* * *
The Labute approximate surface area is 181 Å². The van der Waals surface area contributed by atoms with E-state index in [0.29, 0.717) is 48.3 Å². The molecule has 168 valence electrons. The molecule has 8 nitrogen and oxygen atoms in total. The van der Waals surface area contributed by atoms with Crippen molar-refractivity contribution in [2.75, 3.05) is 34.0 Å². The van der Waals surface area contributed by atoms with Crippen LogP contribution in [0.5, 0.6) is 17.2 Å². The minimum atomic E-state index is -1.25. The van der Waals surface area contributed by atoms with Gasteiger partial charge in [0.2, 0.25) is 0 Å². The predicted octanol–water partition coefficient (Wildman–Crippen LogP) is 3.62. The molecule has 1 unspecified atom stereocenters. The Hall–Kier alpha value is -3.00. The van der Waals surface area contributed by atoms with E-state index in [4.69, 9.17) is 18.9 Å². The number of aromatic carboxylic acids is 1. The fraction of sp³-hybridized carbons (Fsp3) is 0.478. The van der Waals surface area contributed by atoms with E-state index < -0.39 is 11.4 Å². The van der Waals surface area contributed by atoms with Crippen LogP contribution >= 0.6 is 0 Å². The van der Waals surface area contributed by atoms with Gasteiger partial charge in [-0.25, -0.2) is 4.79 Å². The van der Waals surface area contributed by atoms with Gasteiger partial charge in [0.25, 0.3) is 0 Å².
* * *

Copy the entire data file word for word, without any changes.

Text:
The Labute approximate surface area is 181 Å². The van der Waals surface area contributed by atoms with E-state index in [0.29, 0.717) is 48.3 Å². The molecule has 168 valence electrons. The molecule has 8 nitrogen and oxygen atoms in total. The van der Waals surface area contributed by atoms with Crippen molar-refractivity contribution in [2.75, 3.05) is 34.0 Å². The van der Waals surface area contributed by atoms with Crippen LogP contribution in [0.5, 0.6) is 17.2 Å². The minimum atomic E-state index is -1.25. The van der Waals surface area contributed by atoms with Gasteiger partial charge in [0.2, 0.25) is 0 Å². The predicted octanol–water partition coefficient (Wildman–Crippen LogP) is 3.62. The molecule has 1 unspecified atom stereocenters. The Hall–Kier alpha value is -3.00. The van der Waals surface area contributed by atoms with E-state index in [4.69, 9.17) is 18.9 Å². The number of aromatic carboxylic acids is 1. The fraction of sp³-hybridized carbons (Fsp3) is 0.478. The van der Waals surface area contributed by atoms with E-state index < -0.39 is 11.4 Å². The van der Waals surface area contributed by atoms with Crippen LogP contribution >= 0.6 is 0 Å². The van der Waals surface area contributed by atoms with Gasteiger partial charge in [-0.25, -0.2) is 4.79 Å². The van der Waals surface area contributed by atoms with Gasteiger partial charge in [0.25, 0.3) is 0 Å².